The morning after Denver Post execs detailed copy-editor layoffs at an employee meeting, the paper ballyhooed its rising circulation figures. But a local journalist crunched the numbers, and he thinks the news is worse than advertised due to "fuzzy math" that attempts to disguise a major decline in the print side of the operation.
Neither the Post press release reproduced in the blog item linked above nor an article by business writer Aldo Svladi breaks out print figures from the overall circulation numbers, which rose 10.6 percent on Sundays (to 595,363), 10 percent on Saturdays (to 428,570) and 13.6 during the rest of the week (to 401,120) over the previous six-month reporting period according to the Audit Bureau of Circulations (ABC), charged with tracking such info for the newspaper industry.
Separating the various platforms wasn't necessary until fairly recently, because the main ABC totals pertained to print. But in October 2010, Svaldi notes that official circulation counts began including "readers accessing digital versions of a newspaper, either as part of a subscription or via an application they have loaded onto a device." Also lumped in are "non-replica" digital readers who visit "at least once during a month via an application they have downloaded," Svaldi writes.
Whether readers who may have only popped onto the Post's website a single time over a thirty-day span should count as much as a daily print subscriber is debatable. But Bill Reynolds, the Post's senior vice president of circulation, tells Svaldi that the paper's Sunday circ is approximately 99,000 readers higher because of this accounting choice -- one that rescued newspapers from years of having to report print circulation declines.
Problem is, the lion's share of revenues generated by newspapers continue to come from print. A common expression in the journalism biz these days refers to "trading print dollars for digital dimes." In December, John Paton, CEO of Digital First Media, which oversees the Post, riffed on this phrase, declaring it time to "start stacking those dimes." But while that makes sense on some levels, it's also an acknowledgment that print readers remain more valuable to newspapers than do web surfers.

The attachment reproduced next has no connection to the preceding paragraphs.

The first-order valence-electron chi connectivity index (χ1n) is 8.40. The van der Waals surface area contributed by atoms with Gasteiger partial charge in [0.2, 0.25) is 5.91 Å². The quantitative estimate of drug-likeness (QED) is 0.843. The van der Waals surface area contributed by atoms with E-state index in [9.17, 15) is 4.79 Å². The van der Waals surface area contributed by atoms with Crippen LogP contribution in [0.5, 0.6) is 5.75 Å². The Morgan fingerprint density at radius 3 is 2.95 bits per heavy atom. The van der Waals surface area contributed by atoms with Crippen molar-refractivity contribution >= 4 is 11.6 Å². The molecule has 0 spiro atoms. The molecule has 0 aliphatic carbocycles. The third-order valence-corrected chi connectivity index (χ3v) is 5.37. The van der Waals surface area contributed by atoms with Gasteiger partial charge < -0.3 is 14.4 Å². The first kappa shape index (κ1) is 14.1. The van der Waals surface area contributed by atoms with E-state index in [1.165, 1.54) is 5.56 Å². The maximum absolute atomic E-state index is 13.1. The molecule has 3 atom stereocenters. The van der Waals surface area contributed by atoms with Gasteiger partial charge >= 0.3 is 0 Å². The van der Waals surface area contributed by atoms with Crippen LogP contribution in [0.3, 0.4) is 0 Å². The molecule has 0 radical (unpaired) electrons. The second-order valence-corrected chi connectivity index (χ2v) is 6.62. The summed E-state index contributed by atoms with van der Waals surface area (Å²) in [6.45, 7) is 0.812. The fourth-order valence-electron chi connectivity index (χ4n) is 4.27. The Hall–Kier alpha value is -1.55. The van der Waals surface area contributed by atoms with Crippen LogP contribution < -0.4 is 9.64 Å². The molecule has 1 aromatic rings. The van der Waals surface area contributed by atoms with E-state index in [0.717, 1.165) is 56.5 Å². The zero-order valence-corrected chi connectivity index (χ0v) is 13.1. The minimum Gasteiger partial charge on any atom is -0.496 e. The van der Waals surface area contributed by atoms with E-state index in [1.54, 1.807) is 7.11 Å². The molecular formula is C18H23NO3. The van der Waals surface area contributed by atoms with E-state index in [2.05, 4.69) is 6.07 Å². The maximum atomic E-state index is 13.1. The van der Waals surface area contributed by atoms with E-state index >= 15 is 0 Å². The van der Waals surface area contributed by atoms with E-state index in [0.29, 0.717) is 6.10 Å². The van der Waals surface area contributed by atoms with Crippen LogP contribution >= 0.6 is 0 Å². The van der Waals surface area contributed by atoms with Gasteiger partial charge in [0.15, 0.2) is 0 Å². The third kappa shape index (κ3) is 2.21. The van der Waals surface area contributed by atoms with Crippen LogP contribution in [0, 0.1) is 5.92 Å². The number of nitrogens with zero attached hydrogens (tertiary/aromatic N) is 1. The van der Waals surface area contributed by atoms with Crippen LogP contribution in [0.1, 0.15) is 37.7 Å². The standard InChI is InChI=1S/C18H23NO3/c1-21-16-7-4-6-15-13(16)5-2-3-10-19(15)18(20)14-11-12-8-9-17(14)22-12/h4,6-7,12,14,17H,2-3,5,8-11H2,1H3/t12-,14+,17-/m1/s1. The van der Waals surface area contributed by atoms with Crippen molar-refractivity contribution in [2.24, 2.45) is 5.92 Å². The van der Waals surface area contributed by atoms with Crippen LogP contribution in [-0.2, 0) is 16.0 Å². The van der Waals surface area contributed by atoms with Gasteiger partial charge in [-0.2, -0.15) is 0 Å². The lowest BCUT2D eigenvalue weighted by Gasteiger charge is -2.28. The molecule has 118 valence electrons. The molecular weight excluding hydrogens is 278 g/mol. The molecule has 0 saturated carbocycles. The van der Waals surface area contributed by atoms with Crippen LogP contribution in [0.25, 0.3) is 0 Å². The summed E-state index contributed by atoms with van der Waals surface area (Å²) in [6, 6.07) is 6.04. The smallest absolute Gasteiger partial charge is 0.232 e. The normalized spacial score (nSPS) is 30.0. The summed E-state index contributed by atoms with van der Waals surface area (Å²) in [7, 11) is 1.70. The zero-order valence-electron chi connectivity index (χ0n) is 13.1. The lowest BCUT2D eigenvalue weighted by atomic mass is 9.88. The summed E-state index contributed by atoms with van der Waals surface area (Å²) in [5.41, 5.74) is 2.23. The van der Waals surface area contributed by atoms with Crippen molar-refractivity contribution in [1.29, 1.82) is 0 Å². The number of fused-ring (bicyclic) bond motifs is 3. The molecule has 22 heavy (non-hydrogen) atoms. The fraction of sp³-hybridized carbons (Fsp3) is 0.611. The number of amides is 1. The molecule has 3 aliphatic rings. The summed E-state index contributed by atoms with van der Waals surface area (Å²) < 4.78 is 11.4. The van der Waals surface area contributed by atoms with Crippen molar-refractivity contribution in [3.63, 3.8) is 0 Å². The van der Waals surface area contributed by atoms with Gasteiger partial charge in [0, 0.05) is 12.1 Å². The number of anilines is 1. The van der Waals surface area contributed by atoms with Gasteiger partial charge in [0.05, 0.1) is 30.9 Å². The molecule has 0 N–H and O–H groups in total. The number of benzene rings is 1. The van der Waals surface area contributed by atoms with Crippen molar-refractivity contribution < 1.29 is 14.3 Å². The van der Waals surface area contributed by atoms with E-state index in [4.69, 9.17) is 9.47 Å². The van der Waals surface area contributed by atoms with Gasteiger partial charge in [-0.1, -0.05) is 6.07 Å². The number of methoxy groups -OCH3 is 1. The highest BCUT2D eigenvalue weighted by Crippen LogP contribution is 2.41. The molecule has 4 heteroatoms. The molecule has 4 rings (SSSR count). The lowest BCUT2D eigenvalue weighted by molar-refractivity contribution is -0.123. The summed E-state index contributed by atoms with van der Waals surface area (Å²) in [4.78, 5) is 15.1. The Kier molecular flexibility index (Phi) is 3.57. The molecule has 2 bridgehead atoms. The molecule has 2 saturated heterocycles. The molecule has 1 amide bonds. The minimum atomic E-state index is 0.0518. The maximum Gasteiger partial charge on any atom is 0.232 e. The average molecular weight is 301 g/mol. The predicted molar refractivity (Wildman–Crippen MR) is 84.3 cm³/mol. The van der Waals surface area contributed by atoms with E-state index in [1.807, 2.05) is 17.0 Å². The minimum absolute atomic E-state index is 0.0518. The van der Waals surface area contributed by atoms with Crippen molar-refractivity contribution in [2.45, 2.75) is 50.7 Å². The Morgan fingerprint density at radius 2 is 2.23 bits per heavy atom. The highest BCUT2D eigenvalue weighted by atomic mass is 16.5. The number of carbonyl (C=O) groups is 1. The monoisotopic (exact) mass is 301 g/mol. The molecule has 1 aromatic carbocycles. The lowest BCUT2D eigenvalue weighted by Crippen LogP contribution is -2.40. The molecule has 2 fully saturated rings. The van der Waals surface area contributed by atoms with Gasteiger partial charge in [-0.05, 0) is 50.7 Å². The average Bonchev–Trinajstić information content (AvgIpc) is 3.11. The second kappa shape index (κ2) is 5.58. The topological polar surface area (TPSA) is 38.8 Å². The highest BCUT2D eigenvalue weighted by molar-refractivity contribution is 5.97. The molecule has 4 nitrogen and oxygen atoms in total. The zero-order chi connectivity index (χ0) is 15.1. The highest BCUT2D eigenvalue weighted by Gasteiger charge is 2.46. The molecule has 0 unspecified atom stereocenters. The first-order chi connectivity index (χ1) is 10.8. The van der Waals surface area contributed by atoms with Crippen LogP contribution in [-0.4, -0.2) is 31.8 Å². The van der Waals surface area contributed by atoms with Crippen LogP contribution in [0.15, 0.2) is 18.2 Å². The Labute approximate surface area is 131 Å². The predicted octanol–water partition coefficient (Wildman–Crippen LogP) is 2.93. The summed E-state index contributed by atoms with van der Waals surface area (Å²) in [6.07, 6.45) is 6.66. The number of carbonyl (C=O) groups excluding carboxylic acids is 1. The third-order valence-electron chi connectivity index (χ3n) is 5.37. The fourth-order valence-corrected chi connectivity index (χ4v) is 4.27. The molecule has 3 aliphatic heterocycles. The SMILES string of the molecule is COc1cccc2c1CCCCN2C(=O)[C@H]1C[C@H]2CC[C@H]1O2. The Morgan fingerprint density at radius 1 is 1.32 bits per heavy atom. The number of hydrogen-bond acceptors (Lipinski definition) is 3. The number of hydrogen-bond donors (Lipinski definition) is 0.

With that in mind, note that according to ABC, the Post's Sunday print circulation is 420,172 and its daily circulation is 240,200.
How's that stack up with the ABC report ending September 30, 2008 -- the last complete one before the Rocky Mountain News shut down in February 2009? Back then, writes the journalist we mentioned earlier, who asks to remain anonymous, the Post's Sunday circulation was 545,442. As such, print circulation has declined 125,270, or 23 percent, since then. And the totals are even more grim when applied to the daily numbers, which stood at 406,867 after combining the Post and Rocky sums. That means the latest print numbers are 166,667 copies lower, representing a stunning 41 percent slide in readers over three years-plus.
None of this is addressed in the press release or article -- and neither are the recent rash of staff trims at the Post, which include buyouts of Pulitzer Prize-winning cartoonist Mike Keefe and eighteen others late last year, the March layoffs of columnists Mike Littwin and Penny Parker, among others, and farewells for two-thirds of the paper's copy editors, expected to be out by month's end.
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"Why is the Post laying off so many people and buying them out and slashing staff?" asks the journalist. "I think you can point to the print numbers, because that's where the prime advertising revenue comes from, not digital."
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